The primary purpose of the mission was to place the SAOCOM 1A satellite into orbit, but SpaceX also wanted to expand its recovery of first stages to its launch site at Vandenberg Air Force Base, about 130 miles (209 kilometers) northwest of Los Angeles.
SpaceX had previously flown first-stage rockets back to land after Florida launches but had not done so on the West Coast.
The Air Force last week advised residents on the central California coast they might see multiple engine burns by the first stage and hear one or more sonic booms as it returned.
SpaceX also has successfully landed Falcon 9 first stages on so-called drone ships off the coasts of Florida and California, all as part of its effort to decrease the cost of space launches by reusing rockets rather than allowing them to fall into the ocean.
The satellite is the first of two for Argentina's space agency, Comision Nacional de Actividades Espaciales, and will work in conjunction with a constellation of Italian space agency satellites. Its name is short for Satelite Argentino de Observacion Con Microondas.
SAOCOM 1A carries a high-resolution instrument called a synthetic aperature radar that will be used for emergency management during disasters and for land monitoring. The second satellite will be SAOCOM 1B.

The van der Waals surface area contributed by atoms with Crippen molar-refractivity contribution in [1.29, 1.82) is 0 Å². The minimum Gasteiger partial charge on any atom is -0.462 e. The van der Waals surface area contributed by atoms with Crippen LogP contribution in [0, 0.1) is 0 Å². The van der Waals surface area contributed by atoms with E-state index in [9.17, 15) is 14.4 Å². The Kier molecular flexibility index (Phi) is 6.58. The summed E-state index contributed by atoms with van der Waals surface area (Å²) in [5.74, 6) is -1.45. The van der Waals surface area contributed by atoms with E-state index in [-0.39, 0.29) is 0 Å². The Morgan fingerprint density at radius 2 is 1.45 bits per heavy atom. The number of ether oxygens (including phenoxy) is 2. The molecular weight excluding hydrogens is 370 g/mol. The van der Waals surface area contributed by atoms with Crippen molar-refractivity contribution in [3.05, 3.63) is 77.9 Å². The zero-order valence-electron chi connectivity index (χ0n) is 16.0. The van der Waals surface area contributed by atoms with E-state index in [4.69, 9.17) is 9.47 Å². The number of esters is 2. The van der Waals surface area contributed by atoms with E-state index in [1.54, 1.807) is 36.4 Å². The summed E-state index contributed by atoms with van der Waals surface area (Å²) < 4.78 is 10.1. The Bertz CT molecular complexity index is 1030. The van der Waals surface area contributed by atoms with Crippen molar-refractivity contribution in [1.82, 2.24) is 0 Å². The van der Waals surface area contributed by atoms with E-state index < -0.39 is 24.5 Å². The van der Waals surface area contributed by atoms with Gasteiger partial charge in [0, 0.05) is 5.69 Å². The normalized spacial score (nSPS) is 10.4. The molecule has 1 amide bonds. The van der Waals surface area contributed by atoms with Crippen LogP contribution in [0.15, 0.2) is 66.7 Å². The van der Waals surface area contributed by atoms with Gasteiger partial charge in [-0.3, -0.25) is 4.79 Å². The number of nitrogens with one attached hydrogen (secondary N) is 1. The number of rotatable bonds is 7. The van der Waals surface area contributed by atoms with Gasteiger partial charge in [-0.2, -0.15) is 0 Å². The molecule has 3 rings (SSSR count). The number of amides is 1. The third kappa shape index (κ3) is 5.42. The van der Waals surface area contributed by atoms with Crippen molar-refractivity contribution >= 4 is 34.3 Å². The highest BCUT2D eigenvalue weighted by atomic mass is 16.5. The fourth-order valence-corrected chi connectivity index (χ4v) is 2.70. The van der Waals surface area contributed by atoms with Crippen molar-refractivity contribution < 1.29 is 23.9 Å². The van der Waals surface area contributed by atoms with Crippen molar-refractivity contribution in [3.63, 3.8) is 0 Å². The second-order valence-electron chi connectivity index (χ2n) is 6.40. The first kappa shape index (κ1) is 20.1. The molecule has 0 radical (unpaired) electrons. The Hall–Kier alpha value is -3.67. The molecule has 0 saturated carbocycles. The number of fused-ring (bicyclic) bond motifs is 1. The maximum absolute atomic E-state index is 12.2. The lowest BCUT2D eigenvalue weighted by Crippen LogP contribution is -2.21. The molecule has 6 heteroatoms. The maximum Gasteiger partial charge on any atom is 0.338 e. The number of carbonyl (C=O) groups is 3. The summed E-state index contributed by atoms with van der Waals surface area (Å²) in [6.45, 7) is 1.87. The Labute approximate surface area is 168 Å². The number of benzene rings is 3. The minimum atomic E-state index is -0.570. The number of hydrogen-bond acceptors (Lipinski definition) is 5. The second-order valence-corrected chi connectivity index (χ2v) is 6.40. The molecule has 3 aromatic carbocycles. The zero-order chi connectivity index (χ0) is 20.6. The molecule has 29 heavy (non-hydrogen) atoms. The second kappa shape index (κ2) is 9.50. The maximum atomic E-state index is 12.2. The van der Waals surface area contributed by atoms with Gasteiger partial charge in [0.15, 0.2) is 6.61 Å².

A few witnesses who apparently missed the advisories posted to social media as they spotted the potential 'UFO.'
SOMETHING IS HAPPENING IN LA. I CANNOT BELIEVE I JUST SAW A UFO!! pic.twitter.com/xh1Zk4GkZq— Colleen Huttner (@colleen_huttner) October 8, 2018
Bizarre lights over LA tonight. pic.twitter.com/ShsbJbUJX4— Brandon Kidd (@brandonpkidd) October 8, 2018
Thought we'd seen a UFO but it turned out to be Elon Musk's Space X rocket test... pic.twitter.com/KB0dTLTUCh— Jamie Harvey (@Sirjamieharvey) October 8, 2018
The Associated Press contributed to this report.